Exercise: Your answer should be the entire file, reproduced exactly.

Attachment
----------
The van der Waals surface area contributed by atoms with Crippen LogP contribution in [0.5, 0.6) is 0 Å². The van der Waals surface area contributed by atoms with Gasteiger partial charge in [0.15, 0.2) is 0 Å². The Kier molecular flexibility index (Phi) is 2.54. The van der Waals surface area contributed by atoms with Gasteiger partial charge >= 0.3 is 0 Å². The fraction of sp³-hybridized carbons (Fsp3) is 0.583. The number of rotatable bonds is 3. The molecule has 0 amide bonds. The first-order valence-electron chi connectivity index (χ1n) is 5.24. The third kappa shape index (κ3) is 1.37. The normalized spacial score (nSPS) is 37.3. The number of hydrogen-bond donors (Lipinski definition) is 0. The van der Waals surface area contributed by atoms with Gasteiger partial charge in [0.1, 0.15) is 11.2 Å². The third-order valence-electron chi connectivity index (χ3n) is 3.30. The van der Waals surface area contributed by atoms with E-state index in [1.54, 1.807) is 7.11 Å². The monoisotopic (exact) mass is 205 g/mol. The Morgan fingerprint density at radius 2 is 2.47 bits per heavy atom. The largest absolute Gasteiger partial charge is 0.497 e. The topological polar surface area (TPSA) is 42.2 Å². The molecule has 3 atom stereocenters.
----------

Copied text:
The van der Waals surface area contributed by atoms with Crippen LogP contribution in [0.5, 0.6) is 0 Å². The van der Waals surface area contributed by atoms with Gasteiger partial charge in [0.15, 0.2) is 0 Å². The Kier molecular flexibility index (Phi) is 2.54. The van der Waals surface area contributed by atoms with Gasteiger partial charge >= 0.3 is 0 Å². The fraction of sp³-hybridized carbons (Fsp3) is 0.583. The number of rotatable bonds is 3. The molecule has 0 amide bonds. The first-order valence-electron chi connectivity index (χ1n) is 5.24. The third kappa shape index (κ3) is 1.37. The normalized spacial score (nSPS) is 37.3. The number of hydrogen-bond donors (Lipinski definition) is 0. The van der Waals surface area contributed by atoms with Gasteiger partial charge in [0.1, 0.15) is 11.2 Å². The third-order valence-electron chi connectivity index (χ3n) is 3.30. The van der Waals surface area contributed by atoms with E-state index in [1.54, 1.807) is 7.11 Å². The monoisotopic (exact) mass is 205 g/mol. The Morgan fingerprint density at radius 2 is 2.47 bits per heavy atom. The largest absolute Gasteiger partial charge is 0.497 e. The topological polar surface area (TPSA) is 42.2 Å². The molecule has 3 atom stereocenters.